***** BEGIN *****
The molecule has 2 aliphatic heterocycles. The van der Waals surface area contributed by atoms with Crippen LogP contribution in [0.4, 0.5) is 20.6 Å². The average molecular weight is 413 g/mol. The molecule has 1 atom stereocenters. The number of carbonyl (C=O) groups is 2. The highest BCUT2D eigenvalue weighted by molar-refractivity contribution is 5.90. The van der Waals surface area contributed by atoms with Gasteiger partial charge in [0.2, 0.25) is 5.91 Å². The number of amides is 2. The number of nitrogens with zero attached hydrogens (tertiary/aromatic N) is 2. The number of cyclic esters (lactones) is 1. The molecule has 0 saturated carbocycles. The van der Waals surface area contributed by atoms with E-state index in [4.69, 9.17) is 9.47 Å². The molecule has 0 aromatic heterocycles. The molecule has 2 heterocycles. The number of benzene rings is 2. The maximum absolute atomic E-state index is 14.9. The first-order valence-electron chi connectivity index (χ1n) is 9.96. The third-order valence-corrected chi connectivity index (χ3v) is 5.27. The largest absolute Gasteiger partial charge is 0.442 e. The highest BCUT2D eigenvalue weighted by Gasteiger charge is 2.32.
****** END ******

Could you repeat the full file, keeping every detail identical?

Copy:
The molecule has 2 aliphatic heterocycles. The van der Waals surface area contributed by atoms with Crippen LogP contribution in [0.4, 0.5) is 20.6 Å². The average molecular weight is 413 g/mol. The molecule has 1 atom stereocenters. The number of carbonyl (C=O) groups is 2. The highest BCUT2D eigenvalue weighted by molar-refractivity contribution is 5.90. The van der Waals surface area contributed by atoms with Gasteiger partial charge in [0.2, 0.25) is 5.91 Å². The number of amides is 2. The number of nitrogens with zero attached hydrogens (tertiary/aromatic N) is 2. The number of cyclic esters (lactones) is 1. The molecule has 0 saturated carbocycles. The van der Waals surface area contributed by atoms with E-state index in [4.69, 9.17) is 9.47 Å². The molecule has 0 aromatic heterocycles. The molecule has 2 heterocycles. The number of benzene rings is 2. The maximum absolute atomic E-state index is 14.9. The first-order valence-electron chi connectivity index (χ1n) is 9.96. The third-order valence-corrected chi connectivity index (χ3v) is 5.27. The largest absolute Gasteiger partial charge is 0.442 e. The highest BCUT2D eigenvalue weighted by Gasteiger charge is 2.32.